Polarization on Social Media: Micro-Level Evidence and Macro-Level Implications

Marijn Keijzer, Michael Mas, and Andreas Flache


We formally introduce and empirically test alternative micro-foundations of social influence in the context of communication on social media. To this end, we first propose a general theoretical framework allowing us to represent by different combinations of model parameters of influence-response functions whether and to what extent exposure to online content leads to assimilative or repulsive (distancing) influence on a user’s opinion. We show by means of an agent-based model of opinion dynamics on social media that these influence-response functions indeed generate competing predictions about whether personalization (defined as the extent to which users are shielded from foreign opinions) increases or decreases polarization. Next, we conducted an online experiment with respondents recruited on Facebook to estimate model parameters empirically, using Bayesian models for censored data. In the experiment, participants´ opinions were measured before and after exposure to arguments reflecting different ideological positions and moral foundations in a within-subject design. Our findings support that exposure to foreign opinions leads to assimilation towards those opinions, moderated by the extent of (perceived) ideological similarity to the source of influence. We also find weak evidence in support of repulsion (distancing), but only for very large disagreement. Feeding estimated parameter values back into the agent-based model suggests that reducing personalization would not increase, but instead reduce the level of polarization generated by the opinion dynamics of the model. We conclude that the naive interpolation of micro-processes to macro-predictions can be misleading if models are not sufficiently empirically calibrated.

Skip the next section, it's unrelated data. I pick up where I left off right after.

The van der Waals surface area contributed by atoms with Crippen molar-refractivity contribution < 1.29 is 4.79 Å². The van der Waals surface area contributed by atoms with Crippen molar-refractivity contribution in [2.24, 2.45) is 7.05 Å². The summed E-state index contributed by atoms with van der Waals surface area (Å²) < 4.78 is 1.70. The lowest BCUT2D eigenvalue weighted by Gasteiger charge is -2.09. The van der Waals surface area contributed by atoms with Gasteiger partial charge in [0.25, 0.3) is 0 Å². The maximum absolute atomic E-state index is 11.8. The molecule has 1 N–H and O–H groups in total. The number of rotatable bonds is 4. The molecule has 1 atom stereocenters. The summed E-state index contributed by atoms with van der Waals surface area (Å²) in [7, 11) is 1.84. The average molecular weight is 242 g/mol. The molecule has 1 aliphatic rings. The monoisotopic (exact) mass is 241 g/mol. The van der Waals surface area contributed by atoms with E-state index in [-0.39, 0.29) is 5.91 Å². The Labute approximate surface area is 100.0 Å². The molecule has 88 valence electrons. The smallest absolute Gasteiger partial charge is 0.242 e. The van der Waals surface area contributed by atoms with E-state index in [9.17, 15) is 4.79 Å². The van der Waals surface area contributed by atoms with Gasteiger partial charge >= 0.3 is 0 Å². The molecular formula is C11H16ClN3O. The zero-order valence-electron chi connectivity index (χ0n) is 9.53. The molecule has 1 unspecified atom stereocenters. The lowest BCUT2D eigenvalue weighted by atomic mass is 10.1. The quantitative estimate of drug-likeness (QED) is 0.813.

Social Influence, Filter Bubbles, Social Media, Opinion Dynamics, Polarization, Micro-Macro;

See also

Published in

Journal of Artificial Societies and Social Simulation, vol. 27, n. 1, January 2024, 28 pages